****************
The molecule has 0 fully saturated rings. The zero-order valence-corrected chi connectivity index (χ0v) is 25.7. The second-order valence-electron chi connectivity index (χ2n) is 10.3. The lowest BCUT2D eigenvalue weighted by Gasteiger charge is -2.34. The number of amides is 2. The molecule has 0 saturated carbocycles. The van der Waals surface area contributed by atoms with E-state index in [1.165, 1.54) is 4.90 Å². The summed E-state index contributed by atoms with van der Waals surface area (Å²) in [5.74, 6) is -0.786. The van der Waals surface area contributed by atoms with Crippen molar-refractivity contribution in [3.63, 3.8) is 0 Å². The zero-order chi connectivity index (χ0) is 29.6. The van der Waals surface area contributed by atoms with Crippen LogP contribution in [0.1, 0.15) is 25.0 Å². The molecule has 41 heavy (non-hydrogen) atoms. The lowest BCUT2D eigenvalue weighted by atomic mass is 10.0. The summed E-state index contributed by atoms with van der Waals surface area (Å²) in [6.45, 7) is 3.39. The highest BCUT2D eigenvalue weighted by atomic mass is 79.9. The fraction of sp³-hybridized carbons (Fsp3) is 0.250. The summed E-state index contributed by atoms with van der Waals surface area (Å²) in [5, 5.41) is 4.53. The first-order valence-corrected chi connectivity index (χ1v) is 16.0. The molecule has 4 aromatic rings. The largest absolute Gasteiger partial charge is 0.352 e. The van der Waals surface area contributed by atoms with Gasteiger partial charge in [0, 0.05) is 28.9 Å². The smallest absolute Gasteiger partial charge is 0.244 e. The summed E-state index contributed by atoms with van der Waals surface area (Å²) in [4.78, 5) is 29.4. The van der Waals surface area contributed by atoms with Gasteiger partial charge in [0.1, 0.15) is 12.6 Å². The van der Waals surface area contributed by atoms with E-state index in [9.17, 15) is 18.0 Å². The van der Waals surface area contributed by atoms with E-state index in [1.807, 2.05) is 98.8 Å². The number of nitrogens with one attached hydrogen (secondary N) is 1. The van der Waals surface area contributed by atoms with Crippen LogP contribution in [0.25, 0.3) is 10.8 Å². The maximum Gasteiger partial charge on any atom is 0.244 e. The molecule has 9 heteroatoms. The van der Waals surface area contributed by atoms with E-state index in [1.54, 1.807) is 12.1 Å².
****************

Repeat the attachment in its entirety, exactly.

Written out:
The molecule has 0 fully saturated rings. The zero-order valence-corrected chi connectivity index (χ0v) is 25.7. The second-order valence-electron chi connectivity index (χ2n) is 10.3. The lowest BCUT2D eigenvalue weighted by Gasteiger charge is -2.34. The number of amides is 2. The molecule has 0 saturated carbocycles. The van der Waals surface area contributed by atoms with E-state index in [1.165, 1.54) is 4.90 Å². The summed E-state index contributed by atoms with van der Waals surface area (Å²) in [5.74, 6) is -0.786. The van der Waals surface area contributed by atoms with Crippen molar-refractivity contribution in [3.63, 3.8) is 0 Å². The zero-order chi connectivity index (χ0) is 29.6. The van der Waals surface area contributed by atoms with Crippen LogP contribution in [0.1, 0.15) is 25.0 Å². The molecule has 41 heavy (non-hydrogen) atoms. The lowest BCUT2D eigenvalue weighted by atomic mass is 10.0. The summed E-state index contributed by atoms with van der Waals surface area (Å²) in [6.45, 7) is 3.39. The highest BCUT2D eigenvalue weighted by atomic mass is 79.9. The fraction of sp³-hybridized carbons (Fsp3) is 0.250. The summed E-state index contributed by atoms with van der Waals surface area (Å²) in [5, 5.41) is 4.53. The first-order valence-corrected chi connectivity index (χ1v) is 16.0. The molecule has 4 aromatic rings. The largest absolute Gasteiger partial charge is 0.352 e. The van der Waals surface area contributed by atoms with Gasteiger partial charge in [0, 0.05) is 28.9 Å². The smallest absolute Gasteiger partial charge is 0.244 e. The summed E-state index contributed by atoms with van der Waals surface area (Å²) in [4.78, 5) is 29.4. The van der Waals surface area contributed by atoms with Gasteiger partial charge in [0.1, 0.15) is 12.6 Å². The van der Waals surface area contributed by atoms with E-state index in [9.17, 15) is 18.0 Å². The van der Waals surface area contributed by atoms with E-state index in [1.807, 2.05) is 98.8 Å². The number of nitrogens with one attached hydrogen (secondary N) is 1. The van der Waals surface area contributed by atoms with Crippen LogP contribution in [0.25, 0.3) is 10.8 Å². The maximum Gasteiger partial charge on any atom is 0.244 e. The molecule has 9 heteroatoms. The van der Waals surface area contributed by atoms with E-state index in [1.54, 1.807) is 12.1 Å².